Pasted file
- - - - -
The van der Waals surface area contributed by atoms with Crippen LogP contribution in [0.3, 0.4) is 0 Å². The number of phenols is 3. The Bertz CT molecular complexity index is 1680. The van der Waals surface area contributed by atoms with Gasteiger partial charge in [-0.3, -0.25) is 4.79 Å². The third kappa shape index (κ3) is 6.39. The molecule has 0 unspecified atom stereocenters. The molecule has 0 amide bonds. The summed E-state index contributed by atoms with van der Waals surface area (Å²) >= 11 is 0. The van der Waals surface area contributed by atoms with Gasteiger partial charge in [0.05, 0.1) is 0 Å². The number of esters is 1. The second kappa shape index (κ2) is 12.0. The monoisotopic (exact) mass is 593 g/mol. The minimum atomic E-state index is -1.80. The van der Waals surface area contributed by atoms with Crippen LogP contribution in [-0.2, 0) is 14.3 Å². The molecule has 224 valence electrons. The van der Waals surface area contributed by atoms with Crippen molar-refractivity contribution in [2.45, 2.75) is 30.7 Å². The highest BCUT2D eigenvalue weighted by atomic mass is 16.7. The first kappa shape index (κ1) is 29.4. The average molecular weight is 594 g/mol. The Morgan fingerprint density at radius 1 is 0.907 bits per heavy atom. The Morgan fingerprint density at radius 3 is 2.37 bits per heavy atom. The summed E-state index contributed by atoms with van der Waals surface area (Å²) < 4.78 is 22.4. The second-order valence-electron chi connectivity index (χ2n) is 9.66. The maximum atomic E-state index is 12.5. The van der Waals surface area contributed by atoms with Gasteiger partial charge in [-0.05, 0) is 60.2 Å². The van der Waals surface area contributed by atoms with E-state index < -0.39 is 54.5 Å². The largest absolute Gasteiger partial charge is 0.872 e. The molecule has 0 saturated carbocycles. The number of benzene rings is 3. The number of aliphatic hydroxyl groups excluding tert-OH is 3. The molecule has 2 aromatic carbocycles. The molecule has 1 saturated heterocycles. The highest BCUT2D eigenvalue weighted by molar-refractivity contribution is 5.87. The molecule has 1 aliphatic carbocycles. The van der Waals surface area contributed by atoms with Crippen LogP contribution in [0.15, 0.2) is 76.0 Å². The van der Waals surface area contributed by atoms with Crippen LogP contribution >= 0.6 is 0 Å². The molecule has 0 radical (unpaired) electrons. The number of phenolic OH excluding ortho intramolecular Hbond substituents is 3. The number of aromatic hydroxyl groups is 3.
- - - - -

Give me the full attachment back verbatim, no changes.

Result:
The van der Waals surface area contributed by atoms with Crippen LogP contribution in [0.3, 0.4) is 0 Å². The number of phenols is 3. The Bertz CT molecular complexity index is 1680. The van der Waals surface area contributed by atoms with Gasteiger partial charge in [-0.3, -0.25) is 4.79 Å². The third kappa shape index (κ3) is 6.39. The molecule has 0 unspecified atom stereocenters. The molecule has 0 amide bonds. The summed E-state index contributed by atoms with van der Waals surface area (Å²) >= 11 is 0. The van der Waals surface area contributed by atoms with Gasteiger partial charge in [0.05, 0.1) is 0 Å². The number of esters is 1. The second kappa shape index (κ2) is 12.0. The monoisotopic (exact) mass is 593 g/mol. The minimum atomic E-state index is -1.80. The van der Waals surface area contributed by atoms with Crippen LogP contribution in [-0.2, 0) is 14.3 Å². The molecule has 224 valence electrons. The van der Waals surface area contributed by atoms with Crippen molar-refractivity contribution in [2.45, 2.75) is 30.7 Å². The highest BCUT2D eigenvalue weighted by atomic mass is 16.7. The first kappa shape index (κ1) is 29.4. The average molecular weight is 594 g/mol. The Morgan fingerprint density at radius 1 is 0.907 bits per heavy atom. The Morgan fingerprint density at radius 3 is 2.37 bits per heavy atom. The summed E-state index contributed by atoms with van der Waals surface area (Å²) < 4.78 is 22.4. The second-order valence-electron chi connectivity index (χ2n) is 9.66. The maximum atomic E-state index is 12.5. The van der Waals surface area contributed by atoms with Gasteiger partial charge in [-0.05, 0) is 60.2 Å². The van der Waals surface area contributed by atoms with E-state index < -0.39 is 54.5 Å². The largest absolute Gasteiger partial charge is 0.872 e. The molecule has 0 saturated carbocycles. The number of benzene rings is 3. The number of aliphatic hydroxyl groups excluding tert-OH is 3. The molecule has 2 aromatic carbocycles. The molecule has 1 saturated heterocycles. The highest BCUT2D eigenvalue weighted by molar-refractivity contribution is 5.87. The molecule has 1 aliphatic carbocycles. The van der Waals surface area contributed by atoms with Crippen LogP contribution in [0.15, 0.2) is 76.0 Å². The van der Waals surface area contributed by atoms with Crippen LogP contribution >= 0.6 is 0 Å². The molecule has 0 radical (unpaired) electrons. The number of phenolic OH excluding ortho intramolecular Hbond substituents is 3. The number of aromatic hydroxyl groups is 3.